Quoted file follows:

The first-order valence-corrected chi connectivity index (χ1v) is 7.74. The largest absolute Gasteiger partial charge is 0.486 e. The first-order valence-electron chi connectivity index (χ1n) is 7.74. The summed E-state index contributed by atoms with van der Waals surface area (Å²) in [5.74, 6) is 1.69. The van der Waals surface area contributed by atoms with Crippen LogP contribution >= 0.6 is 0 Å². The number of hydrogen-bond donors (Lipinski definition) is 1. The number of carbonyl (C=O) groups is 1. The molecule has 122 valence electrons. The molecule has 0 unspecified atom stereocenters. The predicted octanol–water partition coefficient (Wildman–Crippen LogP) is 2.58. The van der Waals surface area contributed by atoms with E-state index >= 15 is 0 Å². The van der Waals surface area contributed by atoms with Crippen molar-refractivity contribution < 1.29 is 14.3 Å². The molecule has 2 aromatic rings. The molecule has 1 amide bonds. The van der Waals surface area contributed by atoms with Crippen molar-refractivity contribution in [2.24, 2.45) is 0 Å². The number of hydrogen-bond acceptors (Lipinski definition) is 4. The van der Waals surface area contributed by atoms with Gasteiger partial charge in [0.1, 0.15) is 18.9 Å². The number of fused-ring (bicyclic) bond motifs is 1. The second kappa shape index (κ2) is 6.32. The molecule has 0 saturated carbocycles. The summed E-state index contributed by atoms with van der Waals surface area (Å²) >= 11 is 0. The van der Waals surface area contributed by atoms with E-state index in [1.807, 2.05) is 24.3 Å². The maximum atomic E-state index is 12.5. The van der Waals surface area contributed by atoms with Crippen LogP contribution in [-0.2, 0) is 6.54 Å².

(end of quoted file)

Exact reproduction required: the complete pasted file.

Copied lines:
The first-order valence-corrected chi connectivity index (χ1v) is 7.74. The largest absolute Gasteiger partial charge is 0.486 e. The first-order valence-electron chi connectivity index (χ1n) is 7.74. The summed E-state index contributed by atoms with van der Waals surface area (Å²) in [5.74, 6) is 1.69. The van der Waals surface area contributed by atoms with Crippen LogP contribution >= 0.6 is 0 Å². The number of hydrogen-bond donors (Lipinski definition) is 1. The number of carbonyl (C=O) groups is 1. The molecule has 122 valence electrons. The molecule has 0 unspecified atom stereocenters. The predicted octanol–water partition coefficient (Wildman–Crippen LogP) is 2.58. The van der Waals surface area contributed by atoms with E-state index >= 15 is 0 Å². The van der Waals surface area contributed by atoms with Crippen molar-refractivity contribution < 1.29 is 14.3 Å². The molecule has 2 aromatic rings. The molecule has 1 amide bonds. The van der Waals surface area contributed by atoms with Crippen molar-refractivity contribution in [2.24, 2.45) is 0 Å². The number of hydrogen-bond acceptors (Lipinski definition) is 4. The van der Waals surface area contributed by atoms with Gasteiger partial charge in [0.1, 0.15) is 18.9 Å². The number of fused-ring (bicyclic) bond motifs is 1. The second kappa shape index (κ2) is 6.32. The molecule has 0 saturated carbocycles. The summed E-state index contributed by atoms with van der Waals surface area (Å²) >= 11 is 0. The van der Waals surface area contributed by atoms with E-state index in [1.807, 2.05) is 24.3 Å². The maximum atomic E-state index is 12.5. The van der Waals surface area contributed by atoms with Crippen LogP contribution in [-0.2, 0) is 6.54 Å².